The Alabama Legislature has now passed the halfway point of the current session. They’ve met for 16 of the 30 legislative days they are allowed to meet by law.
As they return, lawmakers are expected to begin work on some of the more difficult bills, such as the budget proposals, an authorization of charter schools and changes to the highly controversial Alabama immigration law. While the budget and charter schools legislation has already had some attention, very little has been said about how the lawmakers will change the immigration law that has landed the state in court fighting several groups and the United States Department of Justice.
So far in the current session, more than 50 bills have passed both houses, many are local measures affecting only single counties. About half of the bills authorized certain agencies like the Real Estate Appraiser Board, State Board of Auctioneers, and Public Service Commission to continue pursuant to the state Sunset law.
The other bills include those:
• Giving tax breaks to companies making aircraft parts, components, and systems
• Making it a crime to falsely remove an instrument from court records and falsely filing instruments against public official
• Expanding tax incentives to coal mining industry companies
• Giving tax credits for previously unemployed veterans who found employment or began a business using the “Heroes for Hire” Act
• Removing the obligations for service for basic telephone service, aligning the requirements with those for cell phones
• Clarifying criminal background checks for Human Resources Department and Public Safety Department employees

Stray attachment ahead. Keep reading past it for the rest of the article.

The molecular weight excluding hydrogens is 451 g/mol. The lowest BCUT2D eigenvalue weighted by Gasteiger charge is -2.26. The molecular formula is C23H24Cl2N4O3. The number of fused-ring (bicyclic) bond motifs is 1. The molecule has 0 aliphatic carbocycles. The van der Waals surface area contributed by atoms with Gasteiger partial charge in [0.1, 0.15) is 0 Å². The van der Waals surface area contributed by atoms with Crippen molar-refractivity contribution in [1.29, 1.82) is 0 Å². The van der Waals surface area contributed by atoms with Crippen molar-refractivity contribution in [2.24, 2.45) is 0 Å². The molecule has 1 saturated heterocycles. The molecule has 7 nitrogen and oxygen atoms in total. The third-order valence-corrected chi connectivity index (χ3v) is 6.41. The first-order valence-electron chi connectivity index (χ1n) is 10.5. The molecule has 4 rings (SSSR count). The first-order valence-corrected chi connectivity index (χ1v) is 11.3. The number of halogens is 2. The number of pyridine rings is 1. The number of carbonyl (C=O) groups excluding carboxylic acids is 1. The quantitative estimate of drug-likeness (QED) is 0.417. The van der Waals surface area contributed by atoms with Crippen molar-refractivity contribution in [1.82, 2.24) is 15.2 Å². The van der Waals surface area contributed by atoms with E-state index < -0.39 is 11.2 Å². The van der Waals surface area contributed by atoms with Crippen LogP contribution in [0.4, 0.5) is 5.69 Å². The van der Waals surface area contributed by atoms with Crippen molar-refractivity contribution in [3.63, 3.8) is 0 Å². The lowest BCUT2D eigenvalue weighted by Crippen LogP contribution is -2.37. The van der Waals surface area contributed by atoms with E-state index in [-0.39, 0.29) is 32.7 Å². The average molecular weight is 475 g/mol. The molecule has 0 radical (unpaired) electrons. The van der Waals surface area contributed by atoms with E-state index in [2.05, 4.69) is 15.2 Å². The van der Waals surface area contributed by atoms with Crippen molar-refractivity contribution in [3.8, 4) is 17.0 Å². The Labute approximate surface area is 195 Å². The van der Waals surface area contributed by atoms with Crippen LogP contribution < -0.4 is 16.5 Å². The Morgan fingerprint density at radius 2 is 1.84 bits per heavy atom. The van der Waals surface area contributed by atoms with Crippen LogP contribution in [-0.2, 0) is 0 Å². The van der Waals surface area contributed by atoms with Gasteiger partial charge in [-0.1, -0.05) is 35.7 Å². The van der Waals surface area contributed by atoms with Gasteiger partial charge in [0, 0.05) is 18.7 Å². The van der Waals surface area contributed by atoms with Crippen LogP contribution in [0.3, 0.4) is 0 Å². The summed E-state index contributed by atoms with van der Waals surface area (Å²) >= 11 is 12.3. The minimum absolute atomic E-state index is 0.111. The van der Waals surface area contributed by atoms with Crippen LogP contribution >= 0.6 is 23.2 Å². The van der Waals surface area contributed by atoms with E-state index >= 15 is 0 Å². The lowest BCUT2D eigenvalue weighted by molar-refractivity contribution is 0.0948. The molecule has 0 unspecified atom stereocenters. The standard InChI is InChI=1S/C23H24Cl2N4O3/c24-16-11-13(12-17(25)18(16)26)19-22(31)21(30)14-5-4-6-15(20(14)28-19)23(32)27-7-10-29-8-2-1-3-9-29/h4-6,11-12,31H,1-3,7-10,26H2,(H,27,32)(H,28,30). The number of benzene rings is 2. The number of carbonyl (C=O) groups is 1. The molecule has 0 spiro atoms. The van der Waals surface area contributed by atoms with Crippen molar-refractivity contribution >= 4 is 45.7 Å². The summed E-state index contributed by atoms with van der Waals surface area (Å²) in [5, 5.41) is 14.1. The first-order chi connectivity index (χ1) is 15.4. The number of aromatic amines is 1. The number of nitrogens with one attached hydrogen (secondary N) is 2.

• Allowing legal notices to be posted on the internet instead of just printed newspapers
• Exempting some prefabricated storm shelters from inspections by the Mobile Housing Commission and requiring manufacturers obtain a surety bond
• Establishing the Blue Alert notification system (http://bluealert.us) to send out an alert when a suspect wanted for injuring law enforcement officer or if officer is missing, possibly kidnaped
• Passed Karina’s Law eliminating some red tape for foreign adoptions
Still some of the more divisive work in the legislature is yet to come. When the lawmakers return in April, they expect the biggest challenge to be the budgets. The governor has already ordered a 10 percent General Fund budget cut for the remainder of the current fiscal year. They expect deeper cuts in the upcoming General Fund budget.
Some lawmakers favor deeper spending cuts, while others are proposing increased taxes to deal with the budget shortfalls.
The issue of charter schools is expected to take center stage at some point as the lawmakers try to find ways to cut spending in education. Some believe charter schools will help reduce the cost of educating children.
And the hotly debated immigration law (http://governor.alabama.gov/news/news_detail.aspx?ID=6269) is also to be revamped, although Republican supporters say they will not weaken it, simply clarify it. Although many supporters say the initial bill was brash and needs work, they also say they are not going to back down from the measure that landed Alabama in federal court defending what federal prosecutors describe as a violation of civil rights and a breach of the federal government’s authority.